Thursday, December 13, 2018

Review: The Red Castle and the Blue by Wendy Marech

by Wendy Marech
Marloe Press
Middle Grade Fantasy / Fairy Tale
160 pages

When Azula of the blue castle is kidnapped by a red prince looking for a bride, she’s supposed to be delighted. Isn’t this what every princess wants?

Well, no. Not this one.

What is there to do, then, but escape? So begins a series of adventures involving a masked man, a knight searching for a mission, two spies in disguise, and a princess who begins to see that fancy clothes and jewels and fine food aren’t all they’ve been cracked up to be. Indeed, when Azula finally makes her way home, she discovers that the life she has returned to may no longer be the life she wants.

or directly available from the publisher:


With the magic of a traditional fairy tale surrounding princesses, princes and knights, this read sweeps away, and then adds some very surprising twists and modern day messages of empowerment.

Azura is a beautiful princess...because most princesses are...and lives in the Blue Castle. Three princes live over a mountain and a little farther away in the Red Castle. One of the older princes decides he wants to marry Azura simply because he's heard she's beautiful and he has to have her. The solution—kidnapping. Azura finds herself in the Red Castle with two princes, who don't really know what they're doing or how to tell their parents what they've done. And so starts a humorous but also large personal growth for Azura and a tale which shows what a true princess might be like.

While starting with a warm, very familiar 'Once Upon A Time...' the book quickly lets the more zesty narrator take control and show that this won't be a usual fairy tale, and yet, in some ways, it still is. It's a lovely and endearing mix which allows princess dreams to thrive, while tossing in the spice of humor and a more modern way of thinking. The narrator throws in comments constantly—a bit too much, at times—and definitely gives the tale a spark. There's also a pinch of quirkiness, which a reader can love or hate. The story takes place long ago or far away in a style and time of castles, but then, out of the blue a microphone or some other modern hint. It definitely adds an original touch.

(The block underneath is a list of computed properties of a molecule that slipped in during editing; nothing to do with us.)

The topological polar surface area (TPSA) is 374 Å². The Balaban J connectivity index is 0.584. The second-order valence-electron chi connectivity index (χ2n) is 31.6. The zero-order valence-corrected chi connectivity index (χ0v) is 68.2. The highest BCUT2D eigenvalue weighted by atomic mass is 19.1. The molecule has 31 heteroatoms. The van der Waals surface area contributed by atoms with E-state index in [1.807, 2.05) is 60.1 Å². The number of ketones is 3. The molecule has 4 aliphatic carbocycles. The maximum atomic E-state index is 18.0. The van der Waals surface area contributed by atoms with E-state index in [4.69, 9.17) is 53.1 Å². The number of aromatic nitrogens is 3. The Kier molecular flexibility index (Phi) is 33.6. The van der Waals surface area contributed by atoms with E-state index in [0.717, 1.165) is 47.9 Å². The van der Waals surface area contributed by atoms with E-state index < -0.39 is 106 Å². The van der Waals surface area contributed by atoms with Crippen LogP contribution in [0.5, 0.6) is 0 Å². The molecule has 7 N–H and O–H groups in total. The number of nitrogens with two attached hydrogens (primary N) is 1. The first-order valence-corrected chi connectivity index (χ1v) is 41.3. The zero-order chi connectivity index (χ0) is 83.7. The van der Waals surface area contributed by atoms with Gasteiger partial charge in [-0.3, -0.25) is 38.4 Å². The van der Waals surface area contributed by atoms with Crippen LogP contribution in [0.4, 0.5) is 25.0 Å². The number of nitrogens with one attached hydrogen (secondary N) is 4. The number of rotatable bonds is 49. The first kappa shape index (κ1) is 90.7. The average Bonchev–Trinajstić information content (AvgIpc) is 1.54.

Azura goes through wonderful change. Starting out as a naive princess who behaves as perfect princesses all should behave (and with a tiny dash of curiosity which gets her in trouble in the first place), she absorbs the adventures and opens herself up to the vast possibilities around her. The change is very quick, but, on the other hand, it needs to be and fits her nicely. She still carries the proper princess aura but becomes very self-assured and gains much more purpose. It's an empowering message.

As an extra treat, there are colorful illustrations the entire way through—nearly one every time the page is flipped. This is always a bonus in my book as even slightly older readers will enjoy these.

Friends of fairy tales, princesses and spunky humor will enjoy this one.

You can read the first chapter here!

And here she is...

Though she lives in Brooklyn, Wendy Marech sometimes wishes she could wake up by a lake.  A graduate of Yale and Brown, she’s written fiction, non-fiction, adult, children’s, and everything in between, including a nationally syndicated newspaper column.  She owns more books than she should, loves snow and ice cream, and occasionally believes she was born a century too late.

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